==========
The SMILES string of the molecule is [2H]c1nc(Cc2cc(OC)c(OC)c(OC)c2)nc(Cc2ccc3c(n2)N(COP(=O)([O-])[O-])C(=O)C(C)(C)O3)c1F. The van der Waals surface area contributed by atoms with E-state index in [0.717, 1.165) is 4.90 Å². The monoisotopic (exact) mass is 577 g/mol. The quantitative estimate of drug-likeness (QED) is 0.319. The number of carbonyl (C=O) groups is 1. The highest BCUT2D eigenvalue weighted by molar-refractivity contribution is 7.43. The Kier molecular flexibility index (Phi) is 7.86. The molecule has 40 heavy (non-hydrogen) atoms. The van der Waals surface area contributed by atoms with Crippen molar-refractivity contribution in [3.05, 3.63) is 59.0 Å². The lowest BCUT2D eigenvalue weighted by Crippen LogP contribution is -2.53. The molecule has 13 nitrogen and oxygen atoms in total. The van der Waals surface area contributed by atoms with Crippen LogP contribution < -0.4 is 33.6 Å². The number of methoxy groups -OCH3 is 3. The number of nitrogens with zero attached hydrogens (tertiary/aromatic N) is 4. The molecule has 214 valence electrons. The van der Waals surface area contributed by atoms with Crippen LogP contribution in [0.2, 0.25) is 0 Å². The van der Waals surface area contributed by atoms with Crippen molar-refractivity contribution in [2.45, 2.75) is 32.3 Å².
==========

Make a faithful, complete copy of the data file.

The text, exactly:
The SMILES string of the molecule is [2H]c1nc(Cc2cc(OC)c(OC)c(OC)c2)nc(Cc2ccc3c(n2)N(COP(=O)([O-])[O-])C(=O)C(C)(C)O3)c1F. The van der Waals surface area contributed by atoms with E-state index in [0.717, 1.165) is 4.90 Å². The monoisotopic (exact) mass is 577 g/mol. The quantitative estimate of drug-likeness (QED) is 0.319. The number of carbonyl (C=O) groups is 1. The highest BCUT2D eigenvalue weighted by molar-refractivity contribution is 7.43. The Kier molecular flexibility index (Phi) is 7.86. The molecule has 40 heavy (non-hydrogen) atoms. The van der Waals surface area contributed by atoms with Crippen molar-refractivity contribution in [3.05, 3.63) is 59.0 Å². The lowest BCUT2D eigenvalue weighted by Crippen LogP contribution is -2.53. The molecule has 13 nitrogen and oxygen atoms in total. The van der Waals surface area contributed by atoms with Crippen LogP contribution < -0.4 is 33.6 Å². The number of methoxy groups -OCH3 is 3. The number of nitrogens with zero attached hydrogens (tertiary/aromatic N) is 4. The molecule has 214 valence electrons. The van der Waals surface area contributed by atoms with Crippen LogP contribution in [0.2, 0.25) is 0 Å². The van der Waals surface area contributed by atoms with Crippen molar-refractivity contribution in [2.45, 2.75) is 32.3 Å².